- Top 10 gerontology journals for LGBT older adult content (n = 2);
- Top 10 medicine journals (n = 100); and
- Top 10 social work journals (n = 18).
Selection of gerontology, medicine, and social work journals was based on 2013 impact factors (Table 4). The proportion of positive hits for LGBT older adult–related terms was then compared to the number of articles published in these journals within each discipline, and the proportions were compared across disciplines by calculating Z scores to test for significant differences between ratios.
Comparison of Nursing, Gerontology, Medicine, and Social Work Literature, 2010–2014
Although there was an increase in the number of nursing publications from 2010–2014 with general LGBT references compared to the 2005–2009 timeframe reported by Eliason et al. (2010), the nursing literature appears to remain relatively silent on issues related to LGBT older adults and aging, with several notable exceptions. Review and analysis of the content of nursing articles not addressing LGBT older adult health reveals both informative patterns in how LGBT health and aging is conceptualized and discussed, and areas in need of more attention. Comparison of the prevalence of LGBT older adult–related literature across nursing, gerontology, medicine, and social work is also informative, as it demonstrates that although social work leads the way in research and scholarship on LGBT older adult health and aging, there has still been an exceedingly small percentage of publications in all four areas concerning these topics.
Comparison of LGBT-Related Terms from 2005–2009 Versus 2010–2014
There was an overall increase in the prevalence of LGBT-related terms when comparing literature published in CINAHL 2005–2009 versus 2010–2014. As indicated in Table 1, there was a substantial increase in use of several terms, particularly those related to gender diversity and minority status; the terms “gender atypical” and “gender nonconforming” increased 700%, “gender minority” increased 200%, “transgender” increased 143%, and “sexual minority” increased 218%. Although use of “gay” and “lesbian” increased somewhat, use of “bisexual” and “transgender” increased more considerably. The only term that appeared to become less prevalent was “non-heterosexual,” which decreased in use by 50%.
LGBT Older Adult–Related Terms in CINAHL 2005–2009 Versus 2010–2014
The second CINAHL search added aging- and older adult–related qualifiers to the general LGBT search terms and compared the number of hits for the two time periods. Altogether, combining LGBT-related and older adult– or aging-related terms yielded fewer hits than LGBT-related terms alone for both time periods. The most prevalent terms concerning LGBT older adults during both periods were “gay,” permutations of the LGBT acronym, “lesbian,” “bisexual,” and “transgender,” suggesting that a limited range of terms were being used largely to identify and describe older research participants in a manner akin to demographic categorizations. Although there were again seemingly substantial increases in the number of articles related to LGBT older adults, in many cases this meant going from no title hits to a single title hit (Table 2); overall increases were modest compared to increases noted in all LGBT literature (Table 1). The proportion of LGBT to LGBT and aging/older adult terms further suggests that LGBT aging and LGBT older adult health have received substantially less focus in health science research than research with younger groups.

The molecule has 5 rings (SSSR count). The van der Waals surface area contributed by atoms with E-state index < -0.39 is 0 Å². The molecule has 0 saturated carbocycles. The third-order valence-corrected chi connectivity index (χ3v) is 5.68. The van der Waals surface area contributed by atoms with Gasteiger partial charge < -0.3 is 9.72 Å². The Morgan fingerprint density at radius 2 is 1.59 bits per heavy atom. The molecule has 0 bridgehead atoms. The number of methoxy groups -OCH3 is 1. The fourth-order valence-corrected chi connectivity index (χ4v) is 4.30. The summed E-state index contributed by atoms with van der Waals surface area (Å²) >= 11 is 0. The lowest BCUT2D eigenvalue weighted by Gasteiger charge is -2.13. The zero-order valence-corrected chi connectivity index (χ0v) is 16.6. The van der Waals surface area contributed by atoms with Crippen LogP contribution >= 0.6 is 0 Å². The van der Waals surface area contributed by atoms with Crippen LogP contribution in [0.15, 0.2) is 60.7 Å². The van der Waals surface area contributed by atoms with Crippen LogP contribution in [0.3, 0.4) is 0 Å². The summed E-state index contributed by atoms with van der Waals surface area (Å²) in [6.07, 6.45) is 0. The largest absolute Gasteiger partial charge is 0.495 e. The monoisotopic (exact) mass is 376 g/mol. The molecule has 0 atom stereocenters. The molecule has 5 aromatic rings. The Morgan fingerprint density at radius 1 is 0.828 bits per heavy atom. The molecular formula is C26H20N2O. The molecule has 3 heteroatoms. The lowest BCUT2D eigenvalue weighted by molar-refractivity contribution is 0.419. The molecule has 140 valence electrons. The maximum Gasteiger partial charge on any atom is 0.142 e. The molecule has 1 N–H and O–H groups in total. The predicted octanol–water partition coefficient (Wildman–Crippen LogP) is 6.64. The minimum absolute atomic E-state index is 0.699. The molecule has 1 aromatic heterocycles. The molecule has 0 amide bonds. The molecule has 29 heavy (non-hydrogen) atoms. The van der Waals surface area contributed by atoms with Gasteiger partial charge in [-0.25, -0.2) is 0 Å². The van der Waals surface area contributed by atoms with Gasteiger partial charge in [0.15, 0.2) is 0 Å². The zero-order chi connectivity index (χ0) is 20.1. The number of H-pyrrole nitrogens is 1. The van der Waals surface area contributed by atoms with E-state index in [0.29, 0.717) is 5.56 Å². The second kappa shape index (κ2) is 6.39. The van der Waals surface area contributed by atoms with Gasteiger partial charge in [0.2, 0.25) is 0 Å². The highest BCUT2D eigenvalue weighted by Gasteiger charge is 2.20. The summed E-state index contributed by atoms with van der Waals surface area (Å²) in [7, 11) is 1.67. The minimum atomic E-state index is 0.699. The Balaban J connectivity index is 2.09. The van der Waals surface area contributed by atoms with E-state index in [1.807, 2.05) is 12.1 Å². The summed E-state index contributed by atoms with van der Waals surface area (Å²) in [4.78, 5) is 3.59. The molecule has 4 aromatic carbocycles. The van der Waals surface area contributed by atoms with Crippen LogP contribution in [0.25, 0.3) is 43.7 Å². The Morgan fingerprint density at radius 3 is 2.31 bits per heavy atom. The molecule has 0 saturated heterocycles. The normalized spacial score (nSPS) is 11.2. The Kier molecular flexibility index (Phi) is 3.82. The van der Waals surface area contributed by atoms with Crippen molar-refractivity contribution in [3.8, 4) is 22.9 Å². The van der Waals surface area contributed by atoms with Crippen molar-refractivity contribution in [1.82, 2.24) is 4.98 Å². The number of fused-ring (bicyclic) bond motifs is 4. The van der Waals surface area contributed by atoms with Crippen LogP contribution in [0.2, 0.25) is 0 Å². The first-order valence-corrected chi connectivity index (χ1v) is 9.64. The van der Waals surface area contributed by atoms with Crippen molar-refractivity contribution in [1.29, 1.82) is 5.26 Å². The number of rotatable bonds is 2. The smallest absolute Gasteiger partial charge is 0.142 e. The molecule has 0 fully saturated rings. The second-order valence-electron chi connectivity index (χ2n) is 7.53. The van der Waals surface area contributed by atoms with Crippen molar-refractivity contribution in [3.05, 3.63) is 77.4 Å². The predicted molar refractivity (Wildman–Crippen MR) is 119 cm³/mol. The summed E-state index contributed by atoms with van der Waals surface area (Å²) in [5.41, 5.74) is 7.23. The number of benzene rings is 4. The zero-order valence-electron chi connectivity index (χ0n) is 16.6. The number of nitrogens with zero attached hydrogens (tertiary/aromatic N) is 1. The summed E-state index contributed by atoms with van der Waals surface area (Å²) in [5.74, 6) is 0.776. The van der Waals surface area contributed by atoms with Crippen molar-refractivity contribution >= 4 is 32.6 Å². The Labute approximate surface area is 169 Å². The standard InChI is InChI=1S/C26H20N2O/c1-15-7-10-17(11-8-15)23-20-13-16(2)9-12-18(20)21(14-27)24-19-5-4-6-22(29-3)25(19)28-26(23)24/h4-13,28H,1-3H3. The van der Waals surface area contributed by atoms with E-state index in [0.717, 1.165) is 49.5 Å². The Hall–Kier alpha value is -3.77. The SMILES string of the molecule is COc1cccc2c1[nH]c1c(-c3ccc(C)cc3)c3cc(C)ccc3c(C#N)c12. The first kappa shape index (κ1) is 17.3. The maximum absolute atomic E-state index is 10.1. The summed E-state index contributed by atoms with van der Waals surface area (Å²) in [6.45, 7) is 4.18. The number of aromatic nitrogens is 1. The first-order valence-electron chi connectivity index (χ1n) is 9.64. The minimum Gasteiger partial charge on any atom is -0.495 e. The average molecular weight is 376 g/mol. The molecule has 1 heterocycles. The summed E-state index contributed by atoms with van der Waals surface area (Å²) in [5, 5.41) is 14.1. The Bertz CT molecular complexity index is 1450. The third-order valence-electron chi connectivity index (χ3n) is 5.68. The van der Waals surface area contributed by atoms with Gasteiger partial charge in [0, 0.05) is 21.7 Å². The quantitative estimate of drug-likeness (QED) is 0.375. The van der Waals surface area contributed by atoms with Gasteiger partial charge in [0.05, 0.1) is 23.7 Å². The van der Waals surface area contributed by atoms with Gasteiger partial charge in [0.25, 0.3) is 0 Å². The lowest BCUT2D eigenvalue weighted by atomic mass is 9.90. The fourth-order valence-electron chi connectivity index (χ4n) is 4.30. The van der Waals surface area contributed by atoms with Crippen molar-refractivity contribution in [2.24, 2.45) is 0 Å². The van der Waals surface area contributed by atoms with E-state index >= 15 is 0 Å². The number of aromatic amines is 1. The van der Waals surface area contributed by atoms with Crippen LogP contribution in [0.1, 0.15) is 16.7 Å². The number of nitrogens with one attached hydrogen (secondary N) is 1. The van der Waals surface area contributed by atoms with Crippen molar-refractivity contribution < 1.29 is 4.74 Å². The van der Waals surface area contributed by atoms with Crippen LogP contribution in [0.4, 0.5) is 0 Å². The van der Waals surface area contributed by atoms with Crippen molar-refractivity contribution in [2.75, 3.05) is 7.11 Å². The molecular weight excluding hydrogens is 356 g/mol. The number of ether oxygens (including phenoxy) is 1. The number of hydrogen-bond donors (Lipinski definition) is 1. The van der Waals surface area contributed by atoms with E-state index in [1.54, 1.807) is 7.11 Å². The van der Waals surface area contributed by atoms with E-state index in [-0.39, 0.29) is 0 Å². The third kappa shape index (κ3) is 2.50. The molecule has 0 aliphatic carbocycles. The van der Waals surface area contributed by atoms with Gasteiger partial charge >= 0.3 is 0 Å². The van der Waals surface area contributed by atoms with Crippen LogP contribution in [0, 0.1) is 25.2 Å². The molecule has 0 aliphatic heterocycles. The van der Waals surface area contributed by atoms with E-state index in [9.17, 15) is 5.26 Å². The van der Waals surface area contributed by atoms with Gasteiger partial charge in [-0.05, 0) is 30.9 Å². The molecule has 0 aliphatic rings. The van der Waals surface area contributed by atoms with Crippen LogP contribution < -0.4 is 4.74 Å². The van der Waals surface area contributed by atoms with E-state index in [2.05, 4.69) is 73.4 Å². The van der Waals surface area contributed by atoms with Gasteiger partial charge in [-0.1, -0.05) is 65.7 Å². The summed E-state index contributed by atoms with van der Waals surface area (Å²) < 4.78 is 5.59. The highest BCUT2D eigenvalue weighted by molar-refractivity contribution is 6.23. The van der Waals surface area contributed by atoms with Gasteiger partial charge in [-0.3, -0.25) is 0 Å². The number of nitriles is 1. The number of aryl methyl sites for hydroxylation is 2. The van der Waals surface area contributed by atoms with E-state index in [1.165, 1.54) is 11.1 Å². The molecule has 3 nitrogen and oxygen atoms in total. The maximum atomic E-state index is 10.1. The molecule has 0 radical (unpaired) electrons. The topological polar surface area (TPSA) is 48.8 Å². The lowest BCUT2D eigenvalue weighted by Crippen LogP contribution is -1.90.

LGBT Older Adult References in Top 10 and Gerontology/Geriatric Nursing Journals
There were 71 published articles with mentions of LGBT terms published in the top 10 nursing journals and in the gerontological and geriatric nursing journals from 2010–2014. Of these, 11 provided evidence of a substantive LGBT health focus on review of abstract and text. Only four specifically mentioned LGBT older adults and only two had a substantive focus on LGBT older adult health or aging. Just one of these articles was published in the top 10 nursing journals (White & Boehmer, 2012), whereas the other two appeared in two of three gerontological or geriatric nursing–focused articles (Table 3).
Characteristics of Nursing Publications Focusing on LGBT Older Adults from January 2010–March 2015
A PubMed search for LGBT older adult–related terms in publications appearing in all nursing journals from January 2010 through March 2015—regardless of impact factor (not only those listed in Table 3)—yielded 70 hits. Close review of titles and abstracts indicated that 21 articles (30%) referenced LGBT health issues and 19 (27%) had a direct or indirect focus on LGBT older adult health or LGBT aging. These 19 articles were reviewed for content and subsequently 16 (23%) were identified as being explicitly focused on LGBT older adult health or aging, or as including older LGBT participants.